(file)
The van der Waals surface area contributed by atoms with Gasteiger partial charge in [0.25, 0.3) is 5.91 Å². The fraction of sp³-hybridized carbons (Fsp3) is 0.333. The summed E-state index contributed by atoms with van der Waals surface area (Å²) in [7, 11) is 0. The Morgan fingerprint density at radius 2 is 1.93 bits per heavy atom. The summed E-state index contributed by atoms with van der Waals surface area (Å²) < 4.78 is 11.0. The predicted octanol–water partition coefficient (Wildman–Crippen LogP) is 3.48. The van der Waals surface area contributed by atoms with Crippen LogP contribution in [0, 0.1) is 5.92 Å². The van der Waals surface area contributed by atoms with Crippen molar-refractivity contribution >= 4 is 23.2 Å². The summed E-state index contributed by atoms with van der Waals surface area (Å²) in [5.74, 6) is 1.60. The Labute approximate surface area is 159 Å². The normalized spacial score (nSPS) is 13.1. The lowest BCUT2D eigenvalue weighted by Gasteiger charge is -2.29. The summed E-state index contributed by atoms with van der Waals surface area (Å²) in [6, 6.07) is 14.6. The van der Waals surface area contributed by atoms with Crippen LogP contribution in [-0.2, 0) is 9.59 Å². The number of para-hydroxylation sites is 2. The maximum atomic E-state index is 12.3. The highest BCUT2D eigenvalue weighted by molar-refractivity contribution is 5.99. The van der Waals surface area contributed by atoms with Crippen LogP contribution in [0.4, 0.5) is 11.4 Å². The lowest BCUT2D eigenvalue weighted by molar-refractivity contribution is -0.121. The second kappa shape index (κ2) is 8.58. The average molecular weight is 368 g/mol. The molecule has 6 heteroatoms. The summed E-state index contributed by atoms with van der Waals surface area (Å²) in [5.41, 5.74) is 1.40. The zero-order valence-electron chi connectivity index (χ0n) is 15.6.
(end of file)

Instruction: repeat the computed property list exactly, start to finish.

The van der Waals surface area contributed by atoms with Gasteiger partial charge in [0.25, 0.3) is 5.91 Å². The fraction of sp³-hybridized carbons (Fsp3) is 0.333. The summed E-state index contributed by atoms with van der Waals surface area (Å²) in [7, 11) is 0. The Morgan fingerprint density at radius 2 is 1.93 bits per heavy atom. The summed E-state index contributed by atoms with van der Waals surface area (Å²) < 4.78 is 11.0. The predicted octanol–water partition coefficient (Wildman–Crippen LogP) is 3.48. The van der Waals surface area contributed by atoms with Crippen LogP contribution in [0, 0.1) is 5.92 Å². The van der Waals surface area contributed by atoms with Crippen molar-refractivity contribution >= 4 is 23.2 Å². The summed E-state index contributed by atoms with van der Waals surface area (Å²) in [5.74, 6) is 1.60. The Labute approximate surface area is 159 Å². The normalized spacial score (nSPS) is 13.1. The lowest BCUT2D eigenvalue weighted by Gasteiger charge is -2.29. The summed E-state index contributed by atoms with van der Waals surface area (Å²) in [6, 6.07) is 14.6. The van der Waals surface area contributed by atoms with Crippen LogP contribution in [-0.2, 0) is 9.59 Å². The number of para-hydroxylation sites is 2. The maximum atomic E-state index is 12.3. The highest BCUT2D eigenvalue weighted by molar-refractivity contribution is 5.99. The van der Waals surface area contributed by atoms with Crippen LogP contribution in [0.4, 0.5) is 11.4 Å². The lowest BCUT2D eigenvalue weighted by molar-refractivity contribution is -0.121. The second kappa shape index (κ2) is 8.58. The average molecular weight is 368 g/mol. The molecule has 6 heteroatoms. The summed E-state index contributed by atoms with van der Waals surface area (Å²) in [5.41, 5.74) is 1.40. The zero-order valence-electron chi connectivity index (χ0n) is 15.6.